Maybe with the Iowa Chops. Or the Manitoba Moose. How about the Houston Aeros?
"It kind of turns your life upside down because you have no affiliate with Dallas, so you don't really know where you're going," Neal said. "I was never told where I was going until the day I got sent down."
That's because the Stars could send Neal or any of their top prospects just about anywhere.
Dallas is in the unique and undesirable position this season of being the only NHL team without a primary affiliate. It's a one-year fix while waiting for the Texas Stars to make their American Hockey League debut in the Austin area next fall.
Neal made it back to the NHL after two weeks with the Moose, but at the all-star break the Stars still had 11 prospects spread out among seven AHL teams. They were playing different systems, with players from rival organizations and sometimes even facing each other.
"It's not an ideal situation," Dallas coach Dave Tippett said. "I look forward to next year. Austin is going to be a great setup, a strong, strong situation for us."
Dallas announced plans last February for an AHL franchise closer to home. Iowa responded by ending a three-year affiliation with the Stars after last season and became the Chops - with a vicious boar's head for a logo. They are now the Anaheim Ducks' primary farm team.
The Stars were left scrambling this season for a way to continue developing their minor-leaguers closest to playing in the NHL.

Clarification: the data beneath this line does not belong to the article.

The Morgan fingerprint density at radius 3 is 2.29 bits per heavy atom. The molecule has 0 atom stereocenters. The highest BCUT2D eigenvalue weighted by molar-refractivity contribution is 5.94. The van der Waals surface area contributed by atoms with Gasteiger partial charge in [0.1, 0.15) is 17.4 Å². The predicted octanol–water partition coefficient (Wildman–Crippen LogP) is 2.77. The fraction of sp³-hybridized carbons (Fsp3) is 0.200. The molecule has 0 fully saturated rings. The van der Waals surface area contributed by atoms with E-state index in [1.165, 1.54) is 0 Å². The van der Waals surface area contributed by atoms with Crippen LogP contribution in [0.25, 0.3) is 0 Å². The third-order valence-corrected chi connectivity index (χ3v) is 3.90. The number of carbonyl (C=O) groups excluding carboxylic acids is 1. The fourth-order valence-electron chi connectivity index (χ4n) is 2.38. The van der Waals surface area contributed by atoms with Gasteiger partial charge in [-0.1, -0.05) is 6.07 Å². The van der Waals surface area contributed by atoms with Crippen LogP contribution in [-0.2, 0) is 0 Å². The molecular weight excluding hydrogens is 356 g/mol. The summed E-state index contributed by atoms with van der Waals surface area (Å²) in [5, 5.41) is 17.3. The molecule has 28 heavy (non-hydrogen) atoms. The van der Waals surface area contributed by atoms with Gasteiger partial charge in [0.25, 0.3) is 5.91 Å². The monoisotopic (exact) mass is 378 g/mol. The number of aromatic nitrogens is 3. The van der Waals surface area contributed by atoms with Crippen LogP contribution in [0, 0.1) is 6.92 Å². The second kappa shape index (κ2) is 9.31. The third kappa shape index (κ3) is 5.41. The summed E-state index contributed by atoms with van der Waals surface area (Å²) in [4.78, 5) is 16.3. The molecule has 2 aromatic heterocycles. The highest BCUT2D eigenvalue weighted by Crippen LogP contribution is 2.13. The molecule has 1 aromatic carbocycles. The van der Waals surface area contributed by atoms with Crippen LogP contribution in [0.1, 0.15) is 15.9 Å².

They decided on individual agreements to lend prospects to different AHL teams from south Texas to Canada. There are Stars-controlled players in Manitoba, Peoria, Houston, Grand Rapids, Hamilton, Chicago and even one holdover in Iowa.
"Of course at the beginning, it was kind of weird," said winger Francis Wathier, in his fourth season at Iowa but now the lone Stars prospect there. "Coming back in my old locker-room, the colours had changed, the staff had changed. But hockey is a job. You've got to make the best of it."
Wathier spoke to his new coaches early and said he has been treated the same as the Ducks prospects who are now his teammates.
"The only problem we've really bumped into is that everybody else had their farm team and their own players," Stars co-general manager Les Jackson said. "But the guys who are good players earn their ice time, they're getting ample opportunity."
To avoid conflicts over playing time, Manitoba general manager Craig Heisinger, whose team is Vancouver's primary affiliate, only asked that the Stars send top-line players.
"To make it work for us and play some of the Dallas guys, we didn't want to get in a situation where they were even with Vancouver prospects," Heisinger said. "We wanted top players in the Dallas organization so there would be no sort of infighting within the organizations on who would play."
So far, no such issues.
Defenceman Mark Fistric, the Stars' first-round pick in 2004, and right-winger Ray Sawada, a second-rounder that year, have spent most of this season in Manitoba. Moose short-timer Neal, a 13-goal scorer for Dallas, was selected for the YoungStars Game in Montreal during the NHL all-star weekend.
"You might find players like that on your own, but they would be two or three years from being that (good)," said Heisinger, whose more than two-decade friendship with Jackson also helped.